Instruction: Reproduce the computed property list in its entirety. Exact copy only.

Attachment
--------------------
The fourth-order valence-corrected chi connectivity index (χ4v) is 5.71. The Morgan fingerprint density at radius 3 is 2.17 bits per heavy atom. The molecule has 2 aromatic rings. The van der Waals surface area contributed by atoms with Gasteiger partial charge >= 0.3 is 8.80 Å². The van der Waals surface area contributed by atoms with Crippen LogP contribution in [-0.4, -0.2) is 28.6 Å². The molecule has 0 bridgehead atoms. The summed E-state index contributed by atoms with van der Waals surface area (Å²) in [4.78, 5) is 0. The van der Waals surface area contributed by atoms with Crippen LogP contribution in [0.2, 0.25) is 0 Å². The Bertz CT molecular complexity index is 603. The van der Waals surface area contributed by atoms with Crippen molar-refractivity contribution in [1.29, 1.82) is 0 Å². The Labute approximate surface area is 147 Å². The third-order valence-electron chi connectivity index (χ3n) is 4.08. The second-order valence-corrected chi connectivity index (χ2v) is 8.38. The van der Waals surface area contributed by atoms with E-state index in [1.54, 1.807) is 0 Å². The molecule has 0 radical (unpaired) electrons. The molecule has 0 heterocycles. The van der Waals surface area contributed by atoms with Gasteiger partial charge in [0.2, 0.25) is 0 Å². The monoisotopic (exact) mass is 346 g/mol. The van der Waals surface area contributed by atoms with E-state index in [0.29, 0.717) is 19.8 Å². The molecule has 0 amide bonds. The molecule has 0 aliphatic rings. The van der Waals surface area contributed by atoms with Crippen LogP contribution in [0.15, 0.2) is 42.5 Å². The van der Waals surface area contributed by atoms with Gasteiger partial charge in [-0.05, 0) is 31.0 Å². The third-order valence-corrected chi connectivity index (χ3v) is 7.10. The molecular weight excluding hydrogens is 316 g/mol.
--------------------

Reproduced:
The fourth-order valence-corrected chi connectivity index (χ4v) is 5.71. The Morgan fingerprint density at radius 3 is 2.17 bits per heavy atom. The molecule has 2 aromatic rings. The van der Waals surface area contributed by atoms with Gasteiger partial charge >= 0.3 is 8.80 Å². The van der Waals surface area contributed by atoms with Crippen LogP contribution in [-0.4, -0.2) is 28.6 Å². The molecule has 0 bridgehead atoms. The summed E-state index contributed by atoms with van der Waals surface area (Å²) in [4.78, 5) is 0. The van der Waals surface area contributed by atoms with Crippen LogP contribution in [0.2, 0.25) is 0 Å². The Bertz CT molecular complexity index is 603. The van der Waals surface area contributed by atoms with Crippen molar-refractivity contribution in [1.29, 1.82) is 0 Å². The Labute approximate surface area is 147 Å². The third-order valence-electron chi connectivity index (χ3n) is 4.08. The second-order valence-corrected chi connectivity index (χ2v) is 8.38. The van der Waals surface area contributed by atoms with E-state index in [1.54, 1.807) is 0 Å². The molecule has 0 radical (unpaired) electrons. The molecule has 0 heterocycles. The van der Waals surface area contributed by atoms with Gasteiger partial charge in [0.2, 0.25) is 0 Å². The monoisotopic (exact) mass is 346 g/mol. The van der Waals surface area contributed by atoms with E-state index in [0.29, 0.717) is 19.8 Å². The molecule has 0 amide bonds. The molecule has 0 aliphatic rings. The van der Waals surface area contributed by atoms with Crippen LogP contribution in [0.15, 0.2) is 42.5 Å². The van der Waals surface area contributed by atoms with Gasteiger partial charge in [-0.05, 0) is 31.0 Å². The third-order valence-corrected chi connectivity index (χ3v) is 7.10. The molecular weight excluding hydrogens is 316 g/mol.